WELL GOSH DARN IT, you sure won't be surprised about what I have to say about Toy Story 3—it's a terrible piece of malarkey just like you thought, full of talking plasticine toys and inane gibberish about being a loyal friend, and oh boy, does it look like a blind preschooler created it using Microsoft Paint while hopped up on Ritalin. Yep, just dreadful... like everything you've seen from those Pixar hacks.
Yeah, I'm full of shit. I just don't want to write the same fawning review that everyone is going to write. Toy Story 3 is an absolute delight, full of adventure and nostalgia and most of the characters you've already grown to love in 1995 and 1999 (little green aliens!!!). It's impressive that even after three films, Woody & Co. can still trigger an insuppressible clenching in the throats of a roomful of adults and rapt attention from children. I don't want to get too sickly here, but it's thoroughly enjoyable from bombastic start to wistful ending.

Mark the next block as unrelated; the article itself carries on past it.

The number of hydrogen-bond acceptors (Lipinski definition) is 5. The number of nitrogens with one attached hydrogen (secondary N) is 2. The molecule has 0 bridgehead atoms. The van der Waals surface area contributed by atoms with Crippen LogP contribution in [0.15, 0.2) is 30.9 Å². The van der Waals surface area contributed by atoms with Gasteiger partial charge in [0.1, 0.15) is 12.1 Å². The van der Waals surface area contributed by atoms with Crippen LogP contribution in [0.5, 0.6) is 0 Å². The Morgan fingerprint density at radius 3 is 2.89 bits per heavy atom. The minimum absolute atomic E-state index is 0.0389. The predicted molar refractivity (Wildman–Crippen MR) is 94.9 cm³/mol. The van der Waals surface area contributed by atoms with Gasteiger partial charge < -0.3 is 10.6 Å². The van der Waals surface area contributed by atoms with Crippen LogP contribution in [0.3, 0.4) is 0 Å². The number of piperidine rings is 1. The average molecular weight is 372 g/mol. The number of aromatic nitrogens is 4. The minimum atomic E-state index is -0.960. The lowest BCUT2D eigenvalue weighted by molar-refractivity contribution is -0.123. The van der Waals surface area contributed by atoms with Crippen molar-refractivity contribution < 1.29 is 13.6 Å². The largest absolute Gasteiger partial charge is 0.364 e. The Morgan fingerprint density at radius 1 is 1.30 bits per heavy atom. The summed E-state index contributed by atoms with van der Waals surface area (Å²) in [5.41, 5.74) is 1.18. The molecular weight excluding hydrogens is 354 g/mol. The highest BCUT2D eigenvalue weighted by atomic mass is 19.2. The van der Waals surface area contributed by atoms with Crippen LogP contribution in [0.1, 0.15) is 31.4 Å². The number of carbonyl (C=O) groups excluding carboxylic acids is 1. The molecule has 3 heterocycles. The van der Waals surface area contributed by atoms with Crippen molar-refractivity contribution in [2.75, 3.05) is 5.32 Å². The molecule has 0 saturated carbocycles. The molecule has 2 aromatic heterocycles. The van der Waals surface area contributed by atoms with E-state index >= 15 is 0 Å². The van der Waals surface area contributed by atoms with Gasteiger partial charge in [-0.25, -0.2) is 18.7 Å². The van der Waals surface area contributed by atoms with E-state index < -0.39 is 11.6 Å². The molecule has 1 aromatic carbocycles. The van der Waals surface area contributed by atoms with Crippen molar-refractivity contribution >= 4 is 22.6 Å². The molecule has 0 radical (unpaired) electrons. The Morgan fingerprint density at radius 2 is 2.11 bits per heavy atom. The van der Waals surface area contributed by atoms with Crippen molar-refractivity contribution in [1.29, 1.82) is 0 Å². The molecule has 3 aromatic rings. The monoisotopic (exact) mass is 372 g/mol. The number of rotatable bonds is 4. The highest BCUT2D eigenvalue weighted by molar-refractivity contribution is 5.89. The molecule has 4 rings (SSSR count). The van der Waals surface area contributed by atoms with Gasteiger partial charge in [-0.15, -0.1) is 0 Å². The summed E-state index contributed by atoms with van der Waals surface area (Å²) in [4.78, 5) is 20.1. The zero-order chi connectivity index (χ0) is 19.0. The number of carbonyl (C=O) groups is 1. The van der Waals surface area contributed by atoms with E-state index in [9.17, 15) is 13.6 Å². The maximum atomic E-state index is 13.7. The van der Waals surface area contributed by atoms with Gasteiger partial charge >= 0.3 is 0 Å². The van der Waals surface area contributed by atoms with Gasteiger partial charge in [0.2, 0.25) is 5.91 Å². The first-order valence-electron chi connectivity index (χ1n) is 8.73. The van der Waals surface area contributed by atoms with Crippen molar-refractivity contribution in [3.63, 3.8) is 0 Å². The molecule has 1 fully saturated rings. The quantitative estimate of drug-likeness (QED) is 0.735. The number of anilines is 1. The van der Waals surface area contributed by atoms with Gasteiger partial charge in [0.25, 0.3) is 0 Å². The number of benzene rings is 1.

Surviving the previous films' escapades with evil neighbor kid Sid and Al the avid toy collector, the gang's ranks have been thinned by the ravages of time. Gone is Bo Peep and also velvet-voiced Wheezy, they've been given away as Andy, the toys' owner, has grown up and is now on the verge of heading off to college. The toys try to put on a brave face about being boxed up or thrown away, but through a misunderstanding between Andy and his mom they're donated to a daycare. The shiny, candy-coated veneer of Sunnyside Daycare is a virtual toy paradise, until Buzz discovers the seamy underbelly, which is more of a prison camp than utopia, run by a smooth-talking strawberry-scented stuffed bear named Lotso (voiced by Ned Beatty) and his minions, who include a fancy-pantsed Ken doll (Michael Keaton). There's plenty of laughs and thrills as the group fights to find their way out of Sunnyside.
Toy Story 3 is a more complex film than its predecessors, emotionally and plot-wise, and it might even surpass them with its humor and adult-oriented pathos. This third film is kinda like saying good-bye to the beloved toys you grew up with—sad and sweet. Damn your perfect predictability, Pixar.